Center illo Paul McCall, end illo Wm Michael Mott
“Oh,Urgus!” Nadir McGuirk, first officer of the starship Starsnipe called, sweetly. Urgus looked around; all around. McGuirk never said anything sweetly.
initiation, that’s what, into the manly fraternity of spaceship crewmembers. Is it my fault that blagnarvin thing made such a loud noise when it exploded? Besides.” His voice became very silky of a sudden. “As sure as I’m a pure-blooded mutant, you’ll find this to be very, very quiet.”
He was holding up a bottle-shaped metal flask.
“That looks like a bottle,” Urgus said, suspiciously.
“How very perceptive of you,” McGuirk said, holding the object in question a couple of inches in front of his beak and inspecting it closely.
“And I bet it’s got grog in it.”
“You wound me yet again,” McGuirk said, raising himself to his full height of six and a half feet. He clutched the bottle to his green-feathered bosom. “Would I serve grog to a mere spacekid? One who’s been a mere space kid for almost as many years as I’ve been a mutant?”
“Can I help it,” said Urgus, “if I come from a planet with a very long orbit?”
"Never mind that now,” McGuirk said. “Just hold on a minute, while I demonstrate something.”
McGuirk uncorked the bottle and wafted it under the spacekid’s nose.
Behind the lenses of Urgus’s thick glasses, his large, brown eyes blinked as his nose twitched suspiciously. Then his eyes widened and he stared up at McGuirk.
“How’s ya like them apples?” McGuirk asked.
“Apples!” Urgus said. “It smells more like lemons.”
“Lemons?” McGuirk squinted down into the bottle. “Hmmm. Now that you mention it, it does look – and smell – just like that.”
A furrow formed between Urgus’s eyebrows. “In fact, it smells like lemonade!”
“Lemonade?” McGuirk smiled an evil smile, a strange sight to behold on a condor-like beak that held tightly to a foul-smelling cigar. His head cocked to one side at an evil angle. “Why, you just love lemonade, don’t you Urgus?”
“This is some kind of dirty, evil trick, isn’t it Unca First Officer Nadir McGuirk, sir?” said Urgus.
“Shame on you, young chum.” McGuirk held the bottle up to the light. “I will take it on myself to prove to you this is simple lemonade. Watch closely.”
McGuirk tilted the bottle to his beak and drank lustily.
And then wheezed, coughed, wheezed again and said, “Now, that’s what I call a spaceman’s lemonade.”
Urgus said, “Are you sure?”
“Here, let me take another snort – uh, taste – to make sure.”
“Why not?” McGuirk asked sweetly.
“Well,” Urgus said in a subdued tone. “Maybe it is lemonade. And if you take another swig, there won’t be any left.”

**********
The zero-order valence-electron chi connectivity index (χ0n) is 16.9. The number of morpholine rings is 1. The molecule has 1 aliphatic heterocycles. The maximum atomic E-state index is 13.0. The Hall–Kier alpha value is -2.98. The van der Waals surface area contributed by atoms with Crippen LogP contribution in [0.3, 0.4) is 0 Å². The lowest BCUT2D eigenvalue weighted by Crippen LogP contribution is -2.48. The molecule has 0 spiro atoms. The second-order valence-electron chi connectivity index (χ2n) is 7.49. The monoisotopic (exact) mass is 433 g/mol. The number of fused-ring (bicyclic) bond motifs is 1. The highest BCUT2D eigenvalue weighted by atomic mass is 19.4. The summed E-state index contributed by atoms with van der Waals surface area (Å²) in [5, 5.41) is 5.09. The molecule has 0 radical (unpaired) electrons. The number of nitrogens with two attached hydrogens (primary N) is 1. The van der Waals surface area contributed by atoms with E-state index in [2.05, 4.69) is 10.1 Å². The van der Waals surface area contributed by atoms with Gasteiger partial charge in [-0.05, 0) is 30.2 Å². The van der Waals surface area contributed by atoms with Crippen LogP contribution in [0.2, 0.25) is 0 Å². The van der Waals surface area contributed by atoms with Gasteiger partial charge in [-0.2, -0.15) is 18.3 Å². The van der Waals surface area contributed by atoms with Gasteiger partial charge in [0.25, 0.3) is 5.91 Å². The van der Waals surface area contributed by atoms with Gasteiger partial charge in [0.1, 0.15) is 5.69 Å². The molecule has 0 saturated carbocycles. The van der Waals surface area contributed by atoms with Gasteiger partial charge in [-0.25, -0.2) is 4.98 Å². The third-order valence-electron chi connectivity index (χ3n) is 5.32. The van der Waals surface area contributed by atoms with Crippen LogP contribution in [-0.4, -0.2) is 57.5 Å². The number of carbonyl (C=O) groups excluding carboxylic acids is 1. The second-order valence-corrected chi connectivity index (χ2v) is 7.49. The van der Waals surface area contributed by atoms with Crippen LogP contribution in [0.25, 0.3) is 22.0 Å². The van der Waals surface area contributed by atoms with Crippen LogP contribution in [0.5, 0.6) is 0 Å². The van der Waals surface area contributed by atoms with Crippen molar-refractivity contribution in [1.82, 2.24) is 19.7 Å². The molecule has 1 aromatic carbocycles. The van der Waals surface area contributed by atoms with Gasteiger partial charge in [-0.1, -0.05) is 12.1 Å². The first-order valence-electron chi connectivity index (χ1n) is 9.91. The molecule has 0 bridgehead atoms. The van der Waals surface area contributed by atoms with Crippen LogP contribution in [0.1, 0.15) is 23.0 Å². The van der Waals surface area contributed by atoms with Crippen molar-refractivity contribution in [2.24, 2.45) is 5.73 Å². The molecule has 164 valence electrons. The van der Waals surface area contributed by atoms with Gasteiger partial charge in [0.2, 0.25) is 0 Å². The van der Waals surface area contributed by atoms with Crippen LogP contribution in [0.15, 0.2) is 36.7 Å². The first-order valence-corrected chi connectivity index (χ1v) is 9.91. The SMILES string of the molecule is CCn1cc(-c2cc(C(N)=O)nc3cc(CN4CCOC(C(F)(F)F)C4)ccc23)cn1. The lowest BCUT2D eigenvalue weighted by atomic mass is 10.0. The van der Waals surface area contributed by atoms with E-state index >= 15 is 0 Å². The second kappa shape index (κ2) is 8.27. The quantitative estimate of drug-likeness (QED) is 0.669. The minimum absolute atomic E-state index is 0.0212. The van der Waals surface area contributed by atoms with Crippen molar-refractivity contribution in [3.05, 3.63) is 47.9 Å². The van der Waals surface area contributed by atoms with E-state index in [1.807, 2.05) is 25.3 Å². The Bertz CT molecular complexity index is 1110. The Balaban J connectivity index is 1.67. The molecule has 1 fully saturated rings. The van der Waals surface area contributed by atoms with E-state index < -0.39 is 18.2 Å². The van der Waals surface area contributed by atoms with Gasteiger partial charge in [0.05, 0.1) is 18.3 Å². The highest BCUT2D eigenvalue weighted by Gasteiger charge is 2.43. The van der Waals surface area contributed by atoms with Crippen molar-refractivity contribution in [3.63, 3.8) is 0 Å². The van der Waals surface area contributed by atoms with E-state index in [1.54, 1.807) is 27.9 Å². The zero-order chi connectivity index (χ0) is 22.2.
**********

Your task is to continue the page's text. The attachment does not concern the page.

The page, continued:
“I hadn’t thought of that.” McGuirk scratched the back of his head and tried to look thoughtful for a moment. He failed miserably, then turned his bloodshot eyes on Urgus. “So, what are you going to do about it?”
“I don’t know,” said Ugus, weakly.
“It sure is a true slobtubbin dilemma,” McGuirk said. “Here, hold this. It’ll help you think. Heh, heh, heh.” He handed Urgus the bottle.
Abstractedly, Urgus took the bottle from McGuirk and said, “Goshonentlies, I wish Captain Shivers were here. She’d know what to do, wouldn’t she?”
“Let’s not think about that just now,” McGuirk said, hastily.
The pungent citrisy smell of lemons filled Urgus’s nostrils. “I just don’t know what to do!” he said. And absently took a drink.
“Oh, that is so good,” he said. He took another.Then he carefully handed the bottle back to McGuirk and fell over, unconscious.
McGuirk drank what was left. Urgus snored peacefully.
“Deal,” McGuirk said, sitting himself in the vacant chair at the table in the officer’s lounge – also known as the laundry room – of the starship Starsnipe. “Where’s that there young un, Urgus?” asked Grabby Haze pushing back the brim of his battered old space-marshal’s hat with the tip of one of his ten tentacles.
“Resting peacefully,” McGuirk said, chortling wickedly. “I fear me he mistook a bottle of Old Star Whiskers for lemonade.”“But that means he won’t be able to sit in on our poker game,” said Thurston, the Smileyfacian who served as the ship’s chief technician. He was a large, flat, round yellow person with a perpetual smile consisting of beady eyes and a thin-lipped mouth. In spit of his stick figure arms and legs, he looked sort of like a six foot tall – to say nothing of wide – smileyface Button. “That means I won’t have anyone to beat, now.” He spread his hand on the table. “Four aces,” he said, morosely. “Woe is me.”
“Yeah,” snarled Grumlit, the ship’s cook. “I got five of them things, myself.”
McGuirk picked up the eight cards Grabby had been kind enough to deal for him while he was out of the room. “That’s interesting,” he said. “My hand seems to consist entirely of threes. All of them red.” He glared at Grabby. “By the way, I notice that in addition to the marked cards you’ve been dealing, you’re wearing a wristwatch sized mirror on each tentacle."
“Double bummer,” grouched Thurston. “That must interfere something awful with shuffling.”
“Actually,” offered Grabby, “you’d be surprised how much it helps. I’ll demystrate on the next hand. Which reminds me, I got a full house, McGuirk. Matter of fact, I got two of them.”
“Well either one of them beats my threes,” McGuirk said, tossing in his cards. “Fragnabbit, Grabby, I suspect you wish you’d placed a wager on that one, too.”
“Maybe I’ll bet on the next hand,” Grabby said. He smiled at Thurston, winked and said in a low tone, “I got me this feeling this here now green-feathered rube is a-gonna regret taking on the two of us.”
Thurston blinked uncomprehendingly. “Do you think I should bet, too?” he asked.